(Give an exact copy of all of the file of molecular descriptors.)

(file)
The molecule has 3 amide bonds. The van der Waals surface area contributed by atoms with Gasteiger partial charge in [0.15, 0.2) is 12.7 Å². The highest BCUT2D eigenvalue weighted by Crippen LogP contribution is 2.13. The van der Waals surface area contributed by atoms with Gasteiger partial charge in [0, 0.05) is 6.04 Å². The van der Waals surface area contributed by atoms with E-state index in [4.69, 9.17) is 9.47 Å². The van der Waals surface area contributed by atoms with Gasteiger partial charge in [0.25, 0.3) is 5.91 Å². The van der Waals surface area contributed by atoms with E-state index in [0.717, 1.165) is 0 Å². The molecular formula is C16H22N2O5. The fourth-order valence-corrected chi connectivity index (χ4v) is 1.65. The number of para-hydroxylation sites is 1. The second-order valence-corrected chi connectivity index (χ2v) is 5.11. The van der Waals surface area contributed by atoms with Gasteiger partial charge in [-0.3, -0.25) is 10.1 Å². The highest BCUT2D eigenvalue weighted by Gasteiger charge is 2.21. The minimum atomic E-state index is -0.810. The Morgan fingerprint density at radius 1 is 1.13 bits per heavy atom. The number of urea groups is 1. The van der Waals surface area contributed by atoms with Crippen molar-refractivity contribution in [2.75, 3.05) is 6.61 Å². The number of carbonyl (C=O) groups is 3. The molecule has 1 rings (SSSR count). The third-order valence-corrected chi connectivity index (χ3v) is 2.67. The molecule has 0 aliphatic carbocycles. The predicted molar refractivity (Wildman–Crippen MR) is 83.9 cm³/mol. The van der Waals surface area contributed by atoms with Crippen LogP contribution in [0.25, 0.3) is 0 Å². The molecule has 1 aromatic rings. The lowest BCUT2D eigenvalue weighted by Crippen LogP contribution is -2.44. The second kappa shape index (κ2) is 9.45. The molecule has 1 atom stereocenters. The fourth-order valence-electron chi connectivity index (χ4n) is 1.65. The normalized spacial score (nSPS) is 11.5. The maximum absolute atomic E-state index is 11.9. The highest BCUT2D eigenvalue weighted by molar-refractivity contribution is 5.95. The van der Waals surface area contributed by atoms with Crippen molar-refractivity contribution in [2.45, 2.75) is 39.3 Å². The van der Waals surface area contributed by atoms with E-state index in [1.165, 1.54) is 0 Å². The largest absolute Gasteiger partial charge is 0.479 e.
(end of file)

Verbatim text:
The molecule has 3 amide bonds. The van der Waals surface area contributed by atoms with Gasteiger partial charge in [0.15, 0.2) is 12.7 Å². The highest BCUT2D eigenvalue weighted by Crippen LogP contribution is 2.13. The van der Waals surface area contributed by atoms with Gasteiger partial charge in [0, 0.05) is 6.04 Å². The van der Waals surface area contributed by atoms with E-state index in [4.69, 9.17) is 9.47 Å². The van der Waals surface area contributed by atoms with Gasteiger partial charge in [0.25, 0.3) is 5.91 Å². The van der Waals surface area contributed by atoms with E-state index in [0.717, 1.165) is 0 Å². The molecular formula is C16H22N2O5. The fourth-order valence-corrected chi connectivity index (χ4v) is 1.65. The number of para-hydroxylation sites is 1. The second-order valence-corrected chi connectivity index (χ2v) is 5.11. The van der Waals surface area contributed by atoms with Gasteiger partial charge in [-0.3, -0.25) is 10.1 Å². The highest BCUT2D eigenvalue weighted by Gasteiger charge is 2.21. The minimum atomic E-state index is -0.810. The Morgan fingerprint density at radius 1 is 1.13 bits per heavy atom. The number of urea groups is 1. The van der Waals surface area contributed by atoms with Crippen molar-refractivity contribution in [2.75, 3.05) is 6.61 Å². The number of carbonyl (C=O) groups is 3. The molecule has 1 rings (SSSR count). The third-order valence-corrected chi connectivity index (χ3v) is 2.67. The molecule has 0 aliphatic carbocycles. The predicted molar refractivity (Wildman–Crippen MR) is 83.9 cm³/mol. The van der Waals surface area contributed by atoms with Crippen LogP contribution in [0.25, 0.3) is 0 Å². The molecule has 1 aromatic rings. The lowest BCUT2D eigenvalue weighted by Crippen LogP contribution is -2.44. The second kappa shape index (κ2) is 9.45. The molecule has 1 atom stereocenters. The fourth-order valence-electron chi connectivity index (χ4n) is 1.65. The normalized spacial score (nSPS) is 11.5. The maximum absolute atomic E-state index is 11.9. The highest BCUT2D eigenvalue weighted by molar-refractivity contribution is 5.95. The van der Waals surface area contributed by atoms with Crippen molar-refractivity contribution in [2.45, 2.75) is 39.3 Å². The van der Waals surface area contributed by atoms with E-state index in [1.165, 1.54) is 0 Å². The largest absolute Gasteiger partial charge is 0.479 e.